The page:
Japan is in the news. Its fiscal situation is less of a problem than ours, because its households’ gross financial assets exceed their national debt. Why should we be in such a shape? It could be our spendthrift ways, egged on by incessant advertising. Or perhaps it’s America’s now chronically low wages. The bottom 20% of US workers now earns less than $27,000 per year. Try feeding a family on that.
Prominent economist Mark Zandi says the GOP’s anti-public spending intentions will COST the USA 700,000 jobs. So much for “jobs, jobs, jobs.” It’s a lot like “drill, drill, drill” while watching the Gulf Coast become coated with tar balls. Spending more has precisely the same effect as cutting taxes. The result is no different. So who got us here? If the party in control of the US House wants to do both, where is that taking us? The more the government delays tax hikes, the more its debt burdens are going to swell. It’s that simple. Most of the current federal deficit is being financed without increases in the publicly traded portion. That’s important. If you add up new Treasury issuance, subtract shrinkage in Fannie and Freddie debt and purchases by the Fed (when it buys Treasuries we owe more of the debt to ourselves, not foreigners), the result is that direct US borrowing in the markets is at a standstill.
US tax revenues are at their lowest level since Truman was President. The increase in our national debt was due not to fiscal spending to stimulate the economy. Rather, it was more due to an abrupt slowdown in economic growth. Where did all the growth go? Has anyone looked in the pockets of the bankers, hedge-fund managers, and mortgage brokers? Some commentators like to say that when people invest in domestic issues they are buying into American productivity. That may be the result, but the intent is to buy into American production, or what there is left of it.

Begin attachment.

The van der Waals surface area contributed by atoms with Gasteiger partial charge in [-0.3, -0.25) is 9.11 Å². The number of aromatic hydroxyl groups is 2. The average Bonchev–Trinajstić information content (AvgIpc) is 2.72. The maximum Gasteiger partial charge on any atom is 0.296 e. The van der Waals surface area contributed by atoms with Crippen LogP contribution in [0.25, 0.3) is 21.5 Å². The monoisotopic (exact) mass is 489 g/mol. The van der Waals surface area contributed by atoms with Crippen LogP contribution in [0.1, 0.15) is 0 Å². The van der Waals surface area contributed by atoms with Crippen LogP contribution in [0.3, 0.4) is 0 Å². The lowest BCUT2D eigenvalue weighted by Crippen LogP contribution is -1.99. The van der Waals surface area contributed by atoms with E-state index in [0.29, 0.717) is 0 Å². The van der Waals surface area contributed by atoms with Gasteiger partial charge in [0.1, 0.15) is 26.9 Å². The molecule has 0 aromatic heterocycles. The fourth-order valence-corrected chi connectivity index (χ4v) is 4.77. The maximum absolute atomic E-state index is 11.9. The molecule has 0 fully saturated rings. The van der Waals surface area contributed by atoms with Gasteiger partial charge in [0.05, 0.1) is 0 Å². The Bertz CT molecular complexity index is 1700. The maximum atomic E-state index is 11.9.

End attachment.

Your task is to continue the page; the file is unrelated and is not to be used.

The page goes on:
Those who talk of cutting spending often really mean shifting spending. Look at Wisconsin. And to think there are conservative commentators who speak of provision of public services as “excesses.” See “pockets,” above. Again.
If rhetoric matched interest rates it would surely become very quiet around the country. That might save quite a few hearing-aid batteries.